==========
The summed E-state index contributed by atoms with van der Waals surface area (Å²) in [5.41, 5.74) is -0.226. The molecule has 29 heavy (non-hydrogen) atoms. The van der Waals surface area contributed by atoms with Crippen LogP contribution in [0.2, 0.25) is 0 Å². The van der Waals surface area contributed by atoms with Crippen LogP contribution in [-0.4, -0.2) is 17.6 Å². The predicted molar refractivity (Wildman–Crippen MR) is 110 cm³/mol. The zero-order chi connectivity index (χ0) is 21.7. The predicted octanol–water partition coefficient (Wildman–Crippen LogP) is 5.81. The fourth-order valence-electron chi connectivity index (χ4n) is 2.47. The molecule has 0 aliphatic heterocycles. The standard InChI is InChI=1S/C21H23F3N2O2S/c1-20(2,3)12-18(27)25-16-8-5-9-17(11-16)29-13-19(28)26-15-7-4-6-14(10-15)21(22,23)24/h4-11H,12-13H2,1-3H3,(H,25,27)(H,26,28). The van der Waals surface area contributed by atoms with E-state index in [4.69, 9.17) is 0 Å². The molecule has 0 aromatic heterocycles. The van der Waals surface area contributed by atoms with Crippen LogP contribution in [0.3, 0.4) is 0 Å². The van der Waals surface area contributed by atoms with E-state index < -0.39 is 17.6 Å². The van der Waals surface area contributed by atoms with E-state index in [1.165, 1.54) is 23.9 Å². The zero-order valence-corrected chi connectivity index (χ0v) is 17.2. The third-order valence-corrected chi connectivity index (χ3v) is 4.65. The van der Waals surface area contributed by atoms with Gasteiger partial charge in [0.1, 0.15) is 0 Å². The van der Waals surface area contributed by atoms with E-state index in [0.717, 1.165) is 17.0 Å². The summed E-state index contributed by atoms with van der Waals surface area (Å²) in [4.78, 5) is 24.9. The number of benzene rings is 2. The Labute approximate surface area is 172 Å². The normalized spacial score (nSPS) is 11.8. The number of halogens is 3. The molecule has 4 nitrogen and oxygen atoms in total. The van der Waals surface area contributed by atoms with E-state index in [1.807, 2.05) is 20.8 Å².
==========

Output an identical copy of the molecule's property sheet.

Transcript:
The summed E-state index contributed by atoms with van der Waals surface area (Å²) in [5.41, 5.74) is -0.226. The molecule has 29 heavy (non-hydrogen) atoms. The van der Waals surface area contributed by atoms with Crippen LogP contribution in [0.2, 0.25) is 0 Å². The van der Waals surface area contributed by atoms with Crippen LogP contribution in [-0.4, -0.2) is 17.6 Å². The predicted molar refractivity (Wildman–Crippen MR) is 110 cm³/mol. The zero-order chi connectivity index (χ0) is 21.7. The predicted octanol–water partition coefficient (Wildman–Crippen LogP) is 5.81. The fourth-order valence-electron chi connectivity index (χ4n) is 2.47. The molecule has 0 aliphatic heterocycles. The standard InChI is InChI=1S/C21H23F3N2O2S/c1-20(2,3)12-18(27)25-16-8-5-9-17(11-16)29-13-19(28)26-15-7-4-6-14(10-15)21(22,23)24/h4-11H,12-13H2,1-3H3,(H,25,27)(H,26,28). The van der Waals surface area contributed by atoms with E-state index in [4.69, 9.17) is 0 Å². The molecule has 0 aromatic heterocycles. The van der Waals surface area contributed by atoms with Crippen LogP contribution in [0.3, 0.4) is 0 Å². The van der Waals surface area contributed by atoms with E-state index < -0.39 is 17.6 Å². The van der Waals surface area contributed by atoms with E-state index in [1.165, 1.54) is 23.9 Å². The zero-order valence-corrected chi connectivity index (χ0v) is 17.2. The third-order valence-corrected chi connectivity index (χ3v) is 4.65. The van der Waals surface area contributed by atoms with Gasteiger partial charge in [0.1, 0.15) is 0 Å². The van der Waals surface area contributed by atoms with E-state index in [0.717, 1.165) is 17.0 Å². The summed E-state index contributed by atoms with van der Waals surface area (Å²) in [4.78, 5) is 24.9. The number of benzene rings is 2. The Labute approximate surface area is 172 Å². The normalized spacial score (nSPS) is 11.8. The number of halogens is 3. The molecule has 4 nitrogen and oxygen atoms in total. The van der Waals surface area contributed by atoms with E-state index in [1.807, 2.05) is 20.8 Å².